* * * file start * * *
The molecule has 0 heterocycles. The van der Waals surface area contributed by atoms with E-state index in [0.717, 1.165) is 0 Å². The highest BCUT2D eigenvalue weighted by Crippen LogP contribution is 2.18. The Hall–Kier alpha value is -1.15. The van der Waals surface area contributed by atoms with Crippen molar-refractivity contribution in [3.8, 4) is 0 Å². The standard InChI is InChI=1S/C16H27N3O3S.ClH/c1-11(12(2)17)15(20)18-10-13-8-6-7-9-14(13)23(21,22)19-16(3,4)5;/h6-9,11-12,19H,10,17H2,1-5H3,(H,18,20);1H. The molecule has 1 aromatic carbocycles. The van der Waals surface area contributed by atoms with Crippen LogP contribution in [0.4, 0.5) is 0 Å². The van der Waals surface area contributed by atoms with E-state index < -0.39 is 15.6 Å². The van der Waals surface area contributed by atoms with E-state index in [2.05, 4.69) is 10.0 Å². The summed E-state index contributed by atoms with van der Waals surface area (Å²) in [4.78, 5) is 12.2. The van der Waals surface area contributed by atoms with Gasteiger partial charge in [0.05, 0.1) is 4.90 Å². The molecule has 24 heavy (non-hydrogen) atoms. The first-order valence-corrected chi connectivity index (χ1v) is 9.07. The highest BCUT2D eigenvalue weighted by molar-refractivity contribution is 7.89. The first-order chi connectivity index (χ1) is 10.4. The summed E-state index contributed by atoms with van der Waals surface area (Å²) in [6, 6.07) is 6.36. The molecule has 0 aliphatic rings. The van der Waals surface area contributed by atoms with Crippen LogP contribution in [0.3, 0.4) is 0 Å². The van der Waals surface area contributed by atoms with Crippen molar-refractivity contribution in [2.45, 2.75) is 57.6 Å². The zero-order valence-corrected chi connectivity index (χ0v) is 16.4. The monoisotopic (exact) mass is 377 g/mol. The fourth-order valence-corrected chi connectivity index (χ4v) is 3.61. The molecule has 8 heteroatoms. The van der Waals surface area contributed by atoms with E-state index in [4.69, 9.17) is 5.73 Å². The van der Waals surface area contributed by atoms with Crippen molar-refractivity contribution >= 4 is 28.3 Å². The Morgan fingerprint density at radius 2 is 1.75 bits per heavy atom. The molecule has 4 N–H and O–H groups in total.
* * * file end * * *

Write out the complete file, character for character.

The molecule has 0 heterocycles. The van der Waals surface area contributed by atoms with E-state index in [0.717, 1.165) is 0 Å². The highest BCUT2D eigenvalue weighted by Crippen LogP contribution is 2.18. The Hall–Kier alpha value is -1.15. The van der Waals surface area contributed by atoms with Crippen molar-refractivity contribution in [3.8, 4) is 0 Å². The standard InChI is InChI=1S/C16H27N3O3S.ClH/c1-11(12(2)17)15(20)18-10-13-8-6-7-9-14(13)23(21,22)19-16(3,4)5;/h6-9,11-12,19H,10,17H2,1-5H3,(H,18,20);1H. The molecule has 1 aromatic carbocycles. The van der Waals surface area contributed by atoms with Crippen LogP contribution in [0.4, 0.5) is 0 Å². The van der Waals surface area contributed by atoms with E-state index < -0.39 is 15.6 Å². The van der Waals surface area contributed by atoms with E-state index in [2.05, 4.69) is 10.0 Å². The summed E-state index contributed by atoms with van der Waals surface area (Å²) in [4.78, 5) is 12.2. The van der Waals surface area contributed by atoms with Gasteiger partial charge in [0.05, 0.1) is 4.90 Å². The molecule has 24 heavy (non-hydrogen) atoms. The first-order valence-corrected chi connectivity index (χ1v) is 9.07. The highest BCUT2D eigenvalue weighted by molar-refractivity contribution is 7.89. The first-order chi connectivity index (χ1) is 10.4. The summed E-state index contributed by atoms with van der Waals surface area (Å²) in [6, 6.07) is 6.36. The molecule has 0 aliphatic rings. The van der Waals surface area contributed by atoms with Crippen LogP contribution in [0.3, 0.4) is 0 Å². The van der Waals surface area contributed by atoms with Crippen molar-refractivity contribution in [2.45, 2.75) is 57.6 Å². The zero-order valence-corrected chi connectivity index (χ0v) is 16.4. The monoisotopic (exact) mass is 377 g/mol. The fourth-order valence-corrected chi connectivity index (χ4v) is 3.61. The molecule has 8 heteroatoms. The van der Waals surface area contributed by atoms with E-state index in [4.69, 9.17) is 5.73 Å². The van der Waals surface area contributed by atoms with Crippen molar-refractivity contribution >= 4 is 28.3 Å². The Morgan fingerprint density at radius 2 is 1.75 bits per heavy atom. The molecule has 4 N–H and O–H groups in total.